Assuming that every battery node 60 is connected to the serial data bus 40, the CPU 20 node can communicate with every battery node 60 with broadcast messages that cause the battery nodes 60 to monitor and control their signal ports.

The node address configuring process may be implemented in a number of ways provided that all of the system nodes are completely identified each with a unique and preferably sequential identifier. In a preferred embodiment, the address configuring process begins with the CPU 20 node activating its signal port 2 (S2) and follows up by broadcasting a SIGNAL-6 message to all of the battery nodes 60. Referring to FIG. 11, battery node-1 will detect its signal port 1 (S1) active and will then activate its signal port 2 (S2). Battery node-2 will do the same thing and so will each of the other Battery nodes 60 until the last battery node 60 in the series has activated its signal port 2 (S2) which will then be detectable by the CPU 20 node. The CPU 20 node can then be sure that none of the signal port connections between battery nodes 60 are open. It is still possible that a connection to signal port 1 of some battery Node 60 is shorted to signal port 2 of the same node, effectively bypassing that node. To eliminate this latter possibility, the CPU 20 node must de-activate its signal port 2 (S2) output and broadcast SIGNAL-0, QUERY-2, and SIGNAL-6. Every node whose signal port 1 becomes active will first check its signal port 2 to determine if it is active before the node activates its signal port 2. If a node detects that both of its signal ports become active at the same time the node will send a SIGNAL-STAT message to so inform the CPU 20 node.

The CPU 20 node will de-assert its signal port 2 and broadcast SIGNAL-0, SIGNAL-4, and SET-NODE=01. This sequence will reach battery node-1 in FIG. 11 and set its node ID=1. The CPU 20 node will next send SIGNAL-0 to Node-ID 1, causing it to de-assert its signal port 2. The node at the CPU 20 will assert its signal port 2 then broadcast SET-NODE=02. This last sequence will reach battery Node-2 in FIG. 11 and set its Node ID=2. Continuing this process permits each successive battery node 60 to be assigned a node ID that is in agreement with FIG. 11. Since this signaling process may also be done using signal port 1 of the CPU node, it is possible to reach every battery node 60 by this method even if one of the wires between battery node signal ports is disconnected. The possibility of both signal ports on a battery node 60 being open can be circumvented by employing QUERY-1, QUERY-2, and QUERY-3 messages and/or CONFIG-1, CONFIG-2, and CONFIG-3 messages. The last three messages require that the CPU 20 node try up to 254 ID VRC and/or checksum values in order to reach the isolated battery node 60.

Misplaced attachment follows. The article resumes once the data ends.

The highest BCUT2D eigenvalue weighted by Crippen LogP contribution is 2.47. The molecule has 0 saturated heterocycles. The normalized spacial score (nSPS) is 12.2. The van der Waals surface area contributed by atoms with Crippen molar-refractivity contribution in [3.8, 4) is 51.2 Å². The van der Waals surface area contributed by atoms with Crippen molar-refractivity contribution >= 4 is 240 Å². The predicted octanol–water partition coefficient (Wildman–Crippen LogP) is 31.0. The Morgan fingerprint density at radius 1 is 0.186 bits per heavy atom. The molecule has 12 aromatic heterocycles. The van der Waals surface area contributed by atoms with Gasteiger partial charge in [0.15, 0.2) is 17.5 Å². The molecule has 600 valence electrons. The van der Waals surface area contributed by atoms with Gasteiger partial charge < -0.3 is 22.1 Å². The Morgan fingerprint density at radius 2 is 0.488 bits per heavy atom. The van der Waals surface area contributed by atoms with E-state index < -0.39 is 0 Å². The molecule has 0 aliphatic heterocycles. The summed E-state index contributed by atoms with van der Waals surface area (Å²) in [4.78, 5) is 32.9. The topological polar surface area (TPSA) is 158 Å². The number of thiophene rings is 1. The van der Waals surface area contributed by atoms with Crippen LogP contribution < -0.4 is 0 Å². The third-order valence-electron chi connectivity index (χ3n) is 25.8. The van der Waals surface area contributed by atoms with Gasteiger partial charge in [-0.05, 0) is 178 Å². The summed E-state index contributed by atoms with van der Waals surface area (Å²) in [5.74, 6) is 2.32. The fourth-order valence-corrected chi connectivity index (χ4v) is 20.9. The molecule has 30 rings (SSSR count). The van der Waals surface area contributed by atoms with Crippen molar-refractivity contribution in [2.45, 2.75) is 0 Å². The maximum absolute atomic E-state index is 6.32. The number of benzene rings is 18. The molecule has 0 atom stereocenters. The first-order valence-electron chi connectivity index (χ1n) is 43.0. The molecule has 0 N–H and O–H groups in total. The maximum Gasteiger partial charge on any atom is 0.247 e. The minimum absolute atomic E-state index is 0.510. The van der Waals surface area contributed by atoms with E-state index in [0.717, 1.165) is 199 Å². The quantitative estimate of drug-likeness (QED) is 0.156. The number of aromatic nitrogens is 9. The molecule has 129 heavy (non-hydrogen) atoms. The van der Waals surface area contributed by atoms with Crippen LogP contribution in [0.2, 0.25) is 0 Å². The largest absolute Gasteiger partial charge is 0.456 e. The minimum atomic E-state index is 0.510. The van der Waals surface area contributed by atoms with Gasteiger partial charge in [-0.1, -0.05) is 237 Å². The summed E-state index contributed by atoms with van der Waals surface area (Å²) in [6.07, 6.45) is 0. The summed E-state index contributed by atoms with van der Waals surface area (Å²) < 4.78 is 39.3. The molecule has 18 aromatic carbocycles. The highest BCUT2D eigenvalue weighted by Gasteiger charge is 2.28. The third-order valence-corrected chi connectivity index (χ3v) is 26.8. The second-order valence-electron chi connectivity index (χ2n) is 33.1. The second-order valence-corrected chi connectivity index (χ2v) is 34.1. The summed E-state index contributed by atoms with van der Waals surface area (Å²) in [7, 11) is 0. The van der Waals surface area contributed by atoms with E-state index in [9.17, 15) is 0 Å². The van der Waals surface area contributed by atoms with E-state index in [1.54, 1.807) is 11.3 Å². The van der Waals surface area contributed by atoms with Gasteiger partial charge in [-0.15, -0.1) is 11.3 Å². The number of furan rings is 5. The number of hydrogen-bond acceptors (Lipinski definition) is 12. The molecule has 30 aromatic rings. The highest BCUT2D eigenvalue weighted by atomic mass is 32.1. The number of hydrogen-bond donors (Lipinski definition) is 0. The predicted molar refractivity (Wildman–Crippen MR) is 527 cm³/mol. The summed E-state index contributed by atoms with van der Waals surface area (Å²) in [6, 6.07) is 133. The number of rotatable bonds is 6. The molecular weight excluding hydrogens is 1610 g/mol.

The checksum, as is well known, is a byte which is generated by adding all of the bytes in a block, with no overflow, which truncates the result to one byte. This is used in addition to the VRC for verification purposes.

When all of the battery nodes 60 have been addressed and their node IDs set to be sequential, the CPU 20 node needs to obtain a current record of the EEPROM U1 data from each battery node 60 in order to keep it current and send PUT-EEBYTE or PUT-EEWORD messages when changes need to be written back into the EEPROM U1 of any battery node 60.

As long as all connections are maintained and no battery node 60 fails, it will not be necessary to reconfigure the battery node IDs. If a connection comes loose, or a battery node60 quits operating, then a configuration pass will be attempted again and a warning flag set and displayed to the operator.

During operation of the system 10, the management and control of the plurality of battery modules 30 is performed in three basic phases.

During phase one, the CPU 20 preferably provides approximately 93% charge by means of the bulk charger 80. The CPU 20 generates a bulk charger control signal 160 commanding the bulk charger 80 to provide full bulk charging current. For a typical bulk charger, the bulk charging current will range from about 1 to 50 amps.